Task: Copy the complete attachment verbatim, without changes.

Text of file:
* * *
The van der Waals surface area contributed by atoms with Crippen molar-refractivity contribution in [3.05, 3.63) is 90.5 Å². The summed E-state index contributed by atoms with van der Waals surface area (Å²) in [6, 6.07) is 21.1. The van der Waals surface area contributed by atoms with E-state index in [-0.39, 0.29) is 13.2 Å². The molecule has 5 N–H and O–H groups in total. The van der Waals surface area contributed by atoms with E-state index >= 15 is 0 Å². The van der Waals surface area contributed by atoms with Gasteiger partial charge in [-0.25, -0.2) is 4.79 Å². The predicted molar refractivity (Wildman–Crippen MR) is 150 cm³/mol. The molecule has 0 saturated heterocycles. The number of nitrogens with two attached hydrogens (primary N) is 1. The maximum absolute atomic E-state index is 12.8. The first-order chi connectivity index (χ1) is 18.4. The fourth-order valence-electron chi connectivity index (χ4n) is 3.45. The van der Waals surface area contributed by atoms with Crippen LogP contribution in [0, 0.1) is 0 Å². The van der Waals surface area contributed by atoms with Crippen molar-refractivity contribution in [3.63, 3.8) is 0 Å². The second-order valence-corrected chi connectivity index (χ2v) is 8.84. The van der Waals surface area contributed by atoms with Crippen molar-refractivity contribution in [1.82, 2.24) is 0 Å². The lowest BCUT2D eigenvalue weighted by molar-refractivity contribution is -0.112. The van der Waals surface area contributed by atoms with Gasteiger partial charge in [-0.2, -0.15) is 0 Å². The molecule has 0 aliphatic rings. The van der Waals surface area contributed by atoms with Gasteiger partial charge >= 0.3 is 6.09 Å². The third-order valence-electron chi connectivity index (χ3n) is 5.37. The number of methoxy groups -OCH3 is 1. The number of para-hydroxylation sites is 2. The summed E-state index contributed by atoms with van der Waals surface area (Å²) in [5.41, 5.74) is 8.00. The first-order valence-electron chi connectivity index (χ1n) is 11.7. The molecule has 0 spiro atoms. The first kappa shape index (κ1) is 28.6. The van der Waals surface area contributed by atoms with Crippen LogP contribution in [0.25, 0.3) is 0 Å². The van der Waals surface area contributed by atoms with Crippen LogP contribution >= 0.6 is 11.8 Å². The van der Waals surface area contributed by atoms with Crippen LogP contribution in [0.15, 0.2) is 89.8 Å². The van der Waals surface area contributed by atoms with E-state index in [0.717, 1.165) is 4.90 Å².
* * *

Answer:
The van der Waals surface area contributed by atoms with Crippen molar-refractivity contribution in [3.05, 3.63) is 90.5 Å². The summed E-state index contributed by atoms with van der Waals surface area (Å²) in [6, 6.07) is 21.1. The van der Waals surface area contributed by atoms with E-state index in [-0.39, 0.29) is 13.2 Å². The molecule has 5 N–H and O–H groups in total. The van der Waals surface area contributed by atoms with E-state index >= 15 is 0 Å². The van der Waals surface area contributed by atoms with Gasteiger partial charge in [-0.25, -0.2) is 4.79 Å². The predicted molar refractivity (Wildman–Crippen MR) is 150 cm³/mol. The molecule has 0 saturated heterocycles. The number of nitrogens with two attached hydrogens (primary N) is 1. The maximum absolute atomic E-state index is 12.8. The first-order chi connectivity index (χ1) is 18.4. The fourth-order valence-electron chi connectivity index (χ4n) is 3.45. The van der Waals surface area contributed by atoms with Crippen LogP contribution in [0, 0.1) is 0 Å². The van der Waals surface area contributed by atoms with Crippen molar-refractivity contribution in [3.63, 3.8) is 0 Å². The second-order valence-corrected chi connectivity index (χ2v) is 8.84. The van der Waals surface area contributed by atoms with Crippen molar-refractivity contribution in [1.82, 2.24) is 0 Å². The lowest BCUT2D eigenvalue weighted by molar-refractivity contribution is -0.112. The van der Waals surface area contributed by atoms with Gasteiger partial charge in [-0.2, -0.15) is 0 Å². The molecule has 0 aliphatic rings. The van der Waals surface area contributed by atoms with Gasteiger partial charge >= 0.3 is 6.09 Å². The third-order valence-electron chi connectivity index (χ3n) is 5.37. The number of methoxy groups -OCH3 is 1. The number of para-hydroxylation sites is 2. The summed E-state index contributed by atoms with van der Waals surface area (Å²) in [5.41, 5.74) is 8.00. The first-order valence-electron chi connectivity index (χ1n) is 11.7. The molecule has 0 spiro atoms. The first kappa shape index (κ1) is 28.6. The van der Waals surface area contributed by atoms with Crippen LogP contribution in [0.25, 0.3) is 0 Å². The van der Waals surface area contributed by atoms with Crippen LogP contribution >= 0.6 is 11.8 Å². The van der Waals surface area contributed by atoms with Crippen LogP contribution in [0.15, 0.2) is 89.8 Å². The van der Waals surface area contributed by atoms with E-state index in [0.717, 1.165) is 4.90 Å².